"The next time you walk into a party by yourself, you'll look like you have a s.e.xy secret. Best case scenario: men will be buzzing around you like bees. Worst case scenario: you're already relaxed and happy, so who cares what the men do anyway?"
-Molly Jennings, heroine of Victoria Dahl's Talk Me Down Keely McKay from Lorelei James's Rough Riders series is also, well, open to and about s.e.x. Keely is adventurous and experienced in the exploration of multiple venues for s.e.xual pleasure. In other words, more than one man? Not a problem at all. The Rough Riders series is among the most erotic, explicit, and emotionally deft collections of romance, and since Keely is present in several other stories until she gets her own romance in All Jacked Up, I figured she had plenty to say about s.e.xual confidence and women with s.e.xual experience. James was kind enough to query her, and heh, I was so not wrong:
"There's no such thing as a s.l.u.t. That term p.i.s.ses me off, like it's a f.u.c.kin' sin to love s.e.x if you're a woman. How in the h.e.l.l are you ever supposed to get good at something if you don't practice it? A lot? And who made up the asinine rule that you can only be with one guy, at one time? Puh-leaze. There's something very empowering about bending two men to your will-or bending over for them and seein' how fast those belt buckles fly. It's the ultimate rush being the sole focus of two mouths, two sets of hands, two c.o.c.ks. Every woman should experience that a time or twenty in her life.
"But if you are a woman who insists on a one-on-one connection with your man, that doesn't mean it's gotta be boring, shut the lights off, missionary position, is-it-Sat.u.r.day-already type of vanilla s.e.x. Getting nekkid with him should be your priority. It'll drive him crazy when you take the lead and f.u.c.k him stupid. But don't expect your guy to be a mind reader. Tell him exactly what you want him to do to your body in as explicit and simple terms as possible.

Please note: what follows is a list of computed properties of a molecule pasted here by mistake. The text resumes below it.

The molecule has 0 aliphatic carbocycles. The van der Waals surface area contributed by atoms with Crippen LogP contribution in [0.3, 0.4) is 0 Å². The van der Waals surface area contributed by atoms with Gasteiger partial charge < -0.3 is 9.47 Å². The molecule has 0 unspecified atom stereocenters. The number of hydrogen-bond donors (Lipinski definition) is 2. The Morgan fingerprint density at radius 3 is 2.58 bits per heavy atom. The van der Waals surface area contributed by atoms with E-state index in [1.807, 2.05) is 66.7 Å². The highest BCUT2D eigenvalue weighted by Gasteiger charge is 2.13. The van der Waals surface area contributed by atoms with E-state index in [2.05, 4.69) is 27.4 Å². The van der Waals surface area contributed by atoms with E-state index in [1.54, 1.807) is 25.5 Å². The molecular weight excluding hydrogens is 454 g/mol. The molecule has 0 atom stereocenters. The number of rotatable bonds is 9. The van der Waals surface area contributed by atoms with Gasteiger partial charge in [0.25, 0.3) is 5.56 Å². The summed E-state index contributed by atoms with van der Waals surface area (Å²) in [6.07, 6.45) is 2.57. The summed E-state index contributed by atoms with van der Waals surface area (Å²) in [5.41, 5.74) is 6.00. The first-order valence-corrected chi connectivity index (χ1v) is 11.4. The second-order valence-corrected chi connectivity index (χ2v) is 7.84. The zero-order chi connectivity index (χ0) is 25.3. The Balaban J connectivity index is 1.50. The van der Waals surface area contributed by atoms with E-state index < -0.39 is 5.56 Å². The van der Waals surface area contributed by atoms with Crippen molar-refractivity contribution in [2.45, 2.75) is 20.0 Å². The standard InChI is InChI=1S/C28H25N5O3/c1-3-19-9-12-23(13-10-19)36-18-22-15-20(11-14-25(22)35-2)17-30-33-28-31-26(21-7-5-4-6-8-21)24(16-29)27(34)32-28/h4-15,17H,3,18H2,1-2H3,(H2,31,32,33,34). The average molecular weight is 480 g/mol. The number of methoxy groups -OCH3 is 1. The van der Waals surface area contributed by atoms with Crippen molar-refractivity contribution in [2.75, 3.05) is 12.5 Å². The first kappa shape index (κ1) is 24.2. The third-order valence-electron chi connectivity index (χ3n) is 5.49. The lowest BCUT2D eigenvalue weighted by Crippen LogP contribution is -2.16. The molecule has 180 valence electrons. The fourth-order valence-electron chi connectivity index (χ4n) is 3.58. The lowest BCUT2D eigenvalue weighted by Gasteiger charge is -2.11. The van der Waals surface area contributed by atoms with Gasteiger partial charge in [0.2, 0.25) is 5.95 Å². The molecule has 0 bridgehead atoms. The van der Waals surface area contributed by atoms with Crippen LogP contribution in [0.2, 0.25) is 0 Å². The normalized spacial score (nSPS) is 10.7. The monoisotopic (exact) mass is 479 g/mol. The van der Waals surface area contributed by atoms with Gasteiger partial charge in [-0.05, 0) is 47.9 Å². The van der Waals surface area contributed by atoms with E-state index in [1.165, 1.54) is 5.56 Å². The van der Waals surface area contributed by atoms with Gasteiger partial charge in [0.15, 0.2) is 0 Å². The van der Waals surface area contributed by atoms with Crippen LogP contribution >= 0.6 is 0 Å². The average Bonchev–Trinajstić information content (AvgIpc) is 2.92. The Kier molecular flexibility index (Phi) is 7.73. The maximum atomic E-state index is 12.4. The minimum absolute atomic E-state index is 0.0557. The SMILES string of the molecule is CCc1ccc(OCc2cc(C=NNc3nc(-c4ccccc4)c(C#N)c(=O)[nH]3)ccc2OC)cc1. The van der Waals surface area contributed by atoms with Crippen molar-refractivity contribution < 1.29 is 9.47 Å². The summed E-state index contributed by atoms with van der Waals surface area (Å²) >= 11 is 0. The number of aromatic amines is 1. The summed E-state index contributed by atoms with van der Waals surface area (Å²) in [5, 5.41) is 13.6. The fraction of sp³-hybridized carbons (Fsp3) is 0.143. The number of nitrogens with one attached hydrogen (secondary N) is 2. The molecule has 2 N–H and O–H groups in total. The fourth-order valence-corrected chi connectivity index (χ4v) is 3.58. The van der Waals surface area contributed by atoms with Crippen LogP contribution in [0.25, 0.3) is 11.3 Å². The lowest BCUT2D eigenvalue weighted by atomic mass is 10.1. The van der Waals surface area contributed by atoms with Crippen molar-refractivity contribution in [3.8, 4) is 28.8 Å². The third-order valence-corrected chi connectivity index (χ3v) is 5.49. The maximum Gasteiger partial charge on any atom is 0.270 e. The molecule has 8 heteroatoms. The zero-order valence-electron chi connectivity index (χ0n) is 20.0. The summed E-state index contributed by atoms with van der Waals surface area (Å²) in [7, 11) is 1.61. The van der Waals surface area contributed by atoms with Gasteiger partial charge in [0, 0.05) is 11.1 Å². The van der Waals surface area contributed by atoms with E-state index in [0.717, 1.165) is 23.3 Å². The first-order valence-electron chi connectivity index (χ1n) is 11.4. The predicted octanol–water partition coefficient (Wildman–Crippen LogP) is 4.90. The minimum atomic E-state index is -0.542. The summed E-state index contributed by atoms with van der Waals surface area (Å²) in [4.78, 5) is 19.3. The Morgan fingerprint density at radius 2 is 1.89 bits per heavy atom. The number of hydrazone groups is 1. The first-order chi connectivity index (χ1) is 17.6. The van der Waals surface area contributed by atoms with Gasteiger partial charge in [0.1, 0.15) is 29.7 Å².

"For G.o.d's sake, don't buy him a book on how to s.e.xually please a woman, because what man willingly reads any kind of how-to manual? Even if there are raunchy step-by-step pictures. Be bossy. Be bold. Break out the p.o.r.n and the s.e.x toys to provide examples.
"That said, if you're used to being in charge in your life outside the bedroom, there is power in surrendering your body and your s.e.xual will to your lover completely. Relying on him to provide you with what you crave in bed is not about love or companionship, but gorging yourself on as many banging-the-headboard o.r.g.a.s.ms as you can take.
"Who doesn't want a s.e.x life that causes your secret smirk and his s.e.xy swagger? I do. You should too. And darlin', the only way to get that well-f.u.c.ked feeling, is to make it happen."
-Keely McKay, heroine of Lorelei James's Rough Riders series Bottom line (pun intended): Excellent s.e.x, much like happiness, is something most everyone wishes to attain. And much like happiness, excellent s.e.x takes some effort, though the payoff is absolutely worth it.
1 "Take your mighty w.a.n.g sticky pants doodle, and holding your one-eyed yogurt-slinging trouser snake, batter up with your sword o' mighty lovin'."
We Know How to Solve Problems